The Department of Anthropology at USC offers both Master of Arts and Doctor of Philosophy programs. There are two tracks within the Master of Arts Program: a standard M.A. (offering specialization in one of the four fields) and a professional track M.A. (focused on Public Archaeology). Additionally, standard Master of Arts students can apply for either a terminal M.A. or may do the M.A. on the way to earning the Ph.D. Students who have been accepted into the Ph.D. program will enroll concurrently in the M.A. and Ph.D. programs unless they already have an M.A. in Anthropology.
All students will need to first apply and be accepted by the Graduate School before being considered for our program. The application deadline to the Graduate School and for all documents requested by the Department of Anthropology are due by January 1.
Application fee waivers may be requested and taken under advisement. Please contact Dr. Terrance Weik (Incoming Graduate Director) at firstname.lastname@example.org to find out more.
While our standards are flexible, we particularly seek students who have:
- GPA about 3.5
For non-native English speakers, we require one of the following:
- TOEFL Internet-based score of 80
- TOEFL paper-based test score of 570
- IELTS Intl. Academic Course Type 2 score of 6.5
- PTE Academic of 53
*Some programs may require higher scores
If you don't meet the requirements, we'll take extra care to look at your letters of reference and grades, life experiences and writing samples to determine whether or not you would be able to complete the program.
Your personal statement is an important way to specify which degree program you seek and why. It also provides us an opportunity to also get to know a little more about you and decide whether the program you seek to be admitted to is a good fit for you. Use your personal statement to tell us about your experiences that you feel will contribute to your success in the program, but which may not be evident from your transcripts.
Please make your statement as professional as possible (e.g.: A person’s desire to be an archaeologist when they were a child is perhaps less relevant than what has happened in their more recent history that has made them decide to pursue a graduate degree in Anthropology.)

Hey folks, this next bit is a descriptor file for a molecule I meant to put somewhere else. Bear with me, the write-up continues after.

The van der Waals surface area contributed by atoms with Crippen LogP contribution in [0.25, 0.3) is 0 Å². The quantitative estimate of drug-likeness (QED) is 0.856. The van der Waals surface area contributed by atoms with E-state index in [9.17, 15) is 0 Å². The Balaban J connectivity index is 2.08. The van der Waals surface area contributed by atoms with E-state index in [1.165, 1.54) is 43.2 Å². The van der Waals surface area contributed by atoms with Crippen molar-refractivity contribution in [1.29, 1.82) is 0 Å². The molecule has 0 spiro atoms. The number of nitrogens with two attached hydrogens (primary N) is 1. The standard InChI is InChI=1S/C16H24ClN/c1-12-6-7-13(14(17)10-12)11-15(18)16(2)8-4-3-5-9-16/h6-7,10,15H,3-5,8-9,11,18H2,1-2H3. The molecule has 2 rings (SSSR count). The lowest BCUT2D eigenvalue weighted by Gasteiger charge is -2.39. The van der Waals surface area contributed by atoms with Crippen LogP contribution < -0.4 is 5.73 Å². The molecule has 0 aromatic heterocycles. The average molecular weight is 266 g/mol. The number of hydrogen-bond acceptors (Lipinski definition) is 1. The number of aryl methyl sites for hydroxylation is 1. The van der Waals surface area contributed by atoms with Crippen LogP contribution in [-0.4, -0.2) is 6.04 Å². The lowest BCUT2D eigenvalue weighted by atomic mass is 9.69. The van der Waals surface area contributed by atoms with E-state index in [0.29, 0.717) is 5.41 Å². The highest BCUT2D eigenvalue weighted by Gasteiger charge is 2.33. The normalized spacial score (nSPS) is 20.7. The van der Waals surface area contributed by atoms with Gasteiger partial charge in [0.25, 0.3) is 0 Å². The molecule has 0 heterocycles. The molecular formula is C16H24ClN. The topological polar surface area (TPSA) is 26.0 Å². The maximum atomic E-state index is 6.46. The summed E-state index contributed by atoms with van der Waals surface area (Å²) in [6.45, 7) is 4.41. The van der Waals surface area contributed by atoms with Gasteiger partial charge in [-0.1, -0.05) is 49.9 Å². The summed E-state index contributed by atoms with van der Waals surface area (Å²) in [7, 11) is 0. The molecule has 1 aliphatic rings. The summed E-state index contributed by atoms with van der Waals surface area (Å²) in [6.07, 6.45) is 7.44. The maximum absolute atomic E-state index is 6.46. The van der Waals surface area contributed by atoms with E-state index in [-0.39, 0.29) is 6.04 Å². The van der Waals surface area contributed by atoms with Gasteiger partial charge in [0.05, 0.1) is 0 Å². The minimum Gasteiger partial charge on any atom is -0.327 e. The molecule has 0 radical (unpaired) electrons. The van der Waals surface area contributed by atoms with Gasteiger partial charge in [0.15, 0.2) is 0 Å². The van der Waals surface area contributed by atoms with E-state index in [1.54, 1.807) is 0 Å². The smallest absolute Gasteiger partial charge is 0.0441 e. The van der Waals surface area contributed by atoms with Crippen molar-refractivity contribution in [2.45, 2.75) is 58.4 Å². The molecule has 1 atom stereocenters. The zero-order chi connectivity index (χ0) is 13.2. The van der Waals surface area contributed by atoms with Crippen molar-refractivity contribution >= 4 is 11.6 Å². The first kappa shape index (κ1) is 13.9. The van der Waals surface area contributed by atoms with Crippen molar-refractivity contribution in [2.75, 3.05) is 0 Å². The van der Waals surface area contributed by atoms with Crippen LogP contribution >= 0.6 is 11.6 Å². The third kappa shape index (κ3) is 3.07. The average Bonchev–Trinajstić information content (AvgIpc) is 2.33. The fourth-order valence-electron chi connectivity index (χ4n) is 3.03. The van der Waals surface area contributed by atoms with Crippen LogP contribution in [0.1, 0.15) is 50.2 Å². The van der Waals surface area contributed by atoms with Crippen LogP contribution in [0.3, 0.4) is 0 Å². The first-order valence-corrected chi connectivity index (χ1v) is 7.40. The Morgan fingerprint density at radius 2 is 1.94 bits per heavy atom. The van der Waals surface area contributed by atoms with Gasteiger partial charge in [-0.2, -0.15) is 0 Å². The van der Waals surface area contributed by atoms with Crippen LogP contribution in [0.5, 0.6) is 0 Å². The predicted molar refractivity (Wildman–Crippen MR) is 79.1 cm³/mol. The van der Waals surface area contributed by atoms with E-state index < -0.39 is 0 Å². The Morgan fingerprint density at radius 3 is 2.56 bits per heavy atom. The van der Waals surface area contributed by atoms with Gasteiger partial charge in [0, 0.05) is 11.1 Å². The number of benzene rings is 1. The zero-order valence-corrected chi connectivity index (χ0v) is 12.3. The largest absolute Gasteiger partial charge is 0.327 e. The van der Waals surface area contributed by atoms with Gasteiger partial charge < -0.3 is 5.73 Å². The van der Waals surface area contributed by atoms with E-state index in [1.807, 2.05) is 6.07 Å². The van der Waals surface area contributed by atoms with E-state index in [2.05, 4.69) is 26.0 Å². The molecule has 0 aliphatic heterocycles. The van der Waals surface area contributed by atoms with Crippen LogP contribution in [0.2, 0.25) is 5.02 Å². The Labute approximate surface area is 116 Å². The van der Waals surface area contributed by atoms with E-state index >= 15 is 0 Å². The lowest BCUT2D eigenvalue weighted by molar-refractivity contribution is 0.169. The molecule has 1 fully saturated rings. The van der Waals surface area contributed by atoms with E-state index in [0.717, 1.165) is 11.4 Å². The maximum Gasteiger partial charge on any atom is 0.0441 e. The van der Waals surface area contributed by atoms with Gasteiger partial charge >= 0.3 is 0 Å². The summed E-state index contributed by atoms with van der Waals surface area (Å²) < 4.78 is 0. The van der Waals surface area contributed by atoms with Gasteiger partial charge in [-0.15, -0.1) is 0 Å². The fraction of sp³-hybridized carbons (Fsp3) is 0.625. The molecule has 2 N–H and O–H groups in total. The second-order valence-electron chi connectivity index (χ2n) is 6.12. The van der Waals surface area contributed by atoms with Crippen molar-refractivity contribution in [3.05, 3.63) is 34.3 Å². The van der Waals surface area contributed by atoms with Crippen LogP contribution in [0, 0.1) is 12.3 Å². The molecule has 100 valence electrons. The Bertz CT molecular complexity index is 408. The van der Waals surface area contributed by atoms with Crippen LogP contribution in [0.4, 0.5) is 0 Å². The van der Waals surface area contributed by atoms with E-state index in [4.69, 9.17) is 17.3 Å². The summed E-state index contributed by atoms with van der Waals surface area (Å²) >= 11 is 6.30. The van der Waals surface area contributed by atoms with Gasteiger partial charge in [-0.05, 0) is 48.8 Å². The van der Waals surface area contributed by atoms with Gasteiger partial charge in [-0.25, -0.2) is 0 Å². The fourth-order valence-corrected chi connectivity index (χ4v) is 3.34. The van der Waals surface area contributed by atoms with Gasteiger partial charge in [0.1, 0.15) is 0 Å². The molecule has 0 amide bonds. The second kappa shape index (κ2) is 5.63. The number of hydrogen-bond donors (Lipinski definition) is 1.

- Your experiences that will contribute to your success
- The subfields you wish to specialize in and kinds of topics you'd like to research
- Professors you're interested in studying under and why
We do not require you to have majored in Anthropology as an undergraduate. In fact, many students have not. However, it is very helpful if you have had some courses in Anthropology, otherwise, it may be difficult for you to write a good statement of purpose. If you have not had such courses, you should try to study anthropology either at a university or college and/or to do volunteer work having to do with the field within anthropology that you wish to study. It may be helpful for you to delay your application until you have had such experience. If you are interested in archaeology, it is very helpful if you have had experience working on a research project. If you have not yet done so, you might seek out opportunities to do so as a volunteer. Experience living abroad is very helpful, as are foreign language and computer expertise
Your writing sample should be a research paper, completed during the past 5 years, if possible. We are looking for clear writing and evidence that you can summarize your own research and that of others.
Students who wish to do the Ph.D. but do not have an M.A. in Anthropology will be expected to complete our M.A. program before advancing to the Ph.D. program. Students who intend to do the Ph.D. may orient their coursework and research toward obtaining the skills and background that they will need to conduct their Ph.D. research. These students should apply to the program as Ph.D. students.
It can be helpful for you to visit campus. We like to meet prospective students and, while we do not require an interview, our impressions often are important in the final decision. Also, you will be able to meet our current students and talk with them about the program, meet the faculty with whom you will be working and visit the department. However, since the faculty is often engaged in meetings away from the department, it is important that you call ahead and make an appointment.
Both standard M.A. and Ph.D. students are eligible for assistantships. Students pursuing a standard M.A. may receive funding for 4 semesters. All students who get an assistantship are given in-state tuition and a tuition fee abatement to cover tuition for 9 hours for standard M.A. students and 6 hours for Ph.D. students, plus health insurance.
Ph.D. students entering the program without an M.A. are eligible for 10 semesters of funding, those entering with an M.A. are eligible for 6 semesters. Ph.D. assistantships pay $7,750 per semester for 20 hours of work per week. We encourage all our Ph.D. students to seek outside funding in order to increase both the amount of funding and length of time it's available to you.